Sinn Féin has serious concerns that the ‘common duty of care’ is not fairly balanced, and is contributing towards the serious difficulties being felt by small businesses and community groups across the State. A number of well-documented cases have highlighted this issue. Sinn Féin would immediately establish a review of the ‘common duty of care’, seeking input from a range of specialists and voices, to ensure that there is a fair and proportionate balance between the responsibilities of individuals and the responsibilities of small businesses and community groups. We would legislate on foot of any recommendations that result from this review.

  1. Support a fully-resourced Garda Insurance Fraud Unit

Sinn Féin would establish a stand-alone and Garda Insurance Fraud Unit made up of a dedicated team of detectives, garda staff and financial investigators. This unit would be initially funded with reserves built up by the Personal Injury Assessment Board (PIAB) and supplemented with additional public resources.

The Garda Insurance Fraud Unit would work to combat insurance fraud if and when it happens, creating a hostile environment for organised criminality and ensuring full cooperation and compliance from the insurance industry.

  1. Insist on insurers committing to a schedule of forecast reductions for planned reforms

Sinn Féin will continue to hold the insurance industry to account. We held the insurance industry to account on their pricing practices and the lack of transparency that characterises the industry.

We will demand a guarantee from the industry that reforms are met with cost reductions. Sinn Féin would insist on a verifiable schedule of reduction from the insurance industry in line with the reforms we would implement.

In addition to this, it is important to state that Sinn Féin have called for and our committed to further reforms in the insurance market; ensuring fair pricing by the insurance industry, and increasing protections for consumers in their insurance contracts, including businesses. In December we called for the establishment of a Ministerial Task Force, led by the Taoiseach and Minister for Finance, and including Ministers with responsibility for the most affected sectors. At present the insurance crisis is not even a priority at the Cabinet table.

Two reforms we would immediately progress are:

  1. Banning Dual Pricing: Insurance companies are using big data and complex algorithms to target loyal customers and vulnerable groups with artificially high premiums on renewal. This has seen premiums rise for consumers from one year to the next despite having never made a claim.

Dual Pricing has been made illegal in 17 American states and is under investigation in Britain. Irish consumers deserve no less. In 2019 Sinn Féin won the agreement of the Central Bank to investigate dual pricing by the insurance industry, but that isn’t enough.

Sinn Fein have drafted legislation introduce legislation to ban unfair pricing in the insurance market to ensure that consumers are not hit with higher premiums each year. We will force companies to show how they set their prices to the Central Bank and clamp down on those who price unfairly.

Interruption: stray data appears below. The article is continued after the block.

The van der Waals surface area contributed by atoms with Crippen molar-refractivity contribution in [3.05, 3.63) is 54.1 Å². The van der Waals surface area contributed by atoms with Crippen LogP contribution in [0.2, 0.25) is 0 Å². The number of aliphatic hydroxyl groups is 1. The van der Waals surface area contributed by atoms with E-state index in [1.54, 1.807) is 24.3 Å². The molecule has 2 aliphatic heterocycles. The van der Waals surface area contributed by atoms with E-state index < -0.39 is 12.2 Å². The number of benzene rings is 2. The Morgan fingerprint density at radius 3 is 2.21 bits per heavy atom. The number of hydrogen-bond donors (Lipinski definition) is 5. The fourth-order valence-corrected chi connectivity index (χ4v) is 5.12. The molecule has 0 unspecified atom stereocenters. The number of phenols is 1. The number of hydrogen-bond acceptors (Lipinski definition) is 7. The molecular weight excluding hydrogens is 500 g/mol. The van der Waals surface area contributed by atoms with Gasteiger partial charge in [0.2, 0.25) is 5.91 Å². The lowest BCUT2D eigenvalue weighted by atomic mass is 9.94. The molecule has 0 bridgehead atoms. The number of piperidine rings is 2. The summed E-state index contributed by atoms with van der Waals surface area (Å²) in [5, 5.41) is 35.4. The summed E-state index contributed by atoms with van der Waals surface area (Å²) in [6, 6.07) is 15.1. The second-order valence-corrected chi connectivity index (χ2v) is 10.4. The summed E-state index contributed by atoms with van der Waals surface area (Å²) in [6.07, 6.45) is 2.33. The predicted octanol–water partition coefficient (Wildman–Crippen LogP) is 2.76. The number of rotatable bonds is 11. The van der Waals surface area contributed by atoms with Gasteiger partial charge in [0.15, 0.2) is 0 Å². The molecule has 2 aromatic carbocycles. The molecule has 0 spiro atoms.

1. Enforce Sinn Féin’s Consumer Insurance Contracts Act: In 2019 our Consumer Insurance Contracts Bill became law. This legislation increases transparency and shifts the balance of power away from insurance companies and in favour of consumers and small businesses in their insurance contracts. It has been described as the most radical change in insurance contract law in centuries and a game-changer by the Alliance for Insurance Reform. It is the only legislation that has been passed in 2016 that increases protections for policyholders.

It will require companies to inform policyholders of the past 5 years of premiums paid by customers and claims paid out by the insurer, increasing transparency and strengthening the hand of consumers. It will ensure that contracts are always interpreted in favour of the consumer. Companies will no longer be able to settle third-party claims without the policyholder knowing. Instead they will have to inform customers and small businesses of any claim made against their policy, allowing them to submit their own evidence and informing them of the cost of any claim against their policy that has been settled. The legislation would also make it harder for an insurer to wriggle out of paying valid claims on grounds that have nothing to do with the accident or loss incurred by the policyholder.

Is mise,

Pearse Doherty

Sinn Féin Finance Spokesperson



The Social Democrats say:

  • We need a dedicated Garda Insurance Fraud unit to bring prosecutions against those who exaggerate or make outright false claims.
  • The Social Democrats want to see a new Consumer Affairs Committee established, whose sole focus is on outcomes for consumers.
  • We would end discrimination against drivers of older cars and new or returning entrants to the insurance market improve non-litigation methods for claims settlement to reduce legal costs, and make it easier to switch insurers and thereby drive competition.
  • We would also take measures to tackle insurance fraud and recruit extra Gardaí to better enforce road traffic law.
  • The Social Democrats believe that the Book of Quantum should be recalibrated so that court awards are benchmarked against international evidence instead of simply Irish historical awards. This should help to significantly lower awards for minor injuries, help lower legal costs, create less of an incentive for fraudulent claims, bring Ireland into line with payouts in other countries, and, with better regulation, reduce premiums.
  • The Social Democrats would take immediate action by expanding the remit of the state owned Irish Public Bodies insurance scheme to ensure that public festivals, community groups and volunteer led sports teams can get cover immediately,
  • We believe that in the longer term the State can do more to promote the concept of co-operative or group insurance.
  • We would seriously investigate the possibility of introducing a New Zealand style public liability insurance scheme in an Irish context.


Thank you for your email. Solidarity supports the demands outlined in your letter and we furthermore support the concept of publicly run not for profit insurance companies as exists in other jurisdictions particularly in relation to motor insurance.

 On behalf of Solidarity I want to wish the Alliance for Insurance Reform every success in its lobbying campaign during this election.

 Kind regards

 Michael O’Brien, Press Officer





People Before Profit say they will:

Propose a publicly owned insurance company to cut costs.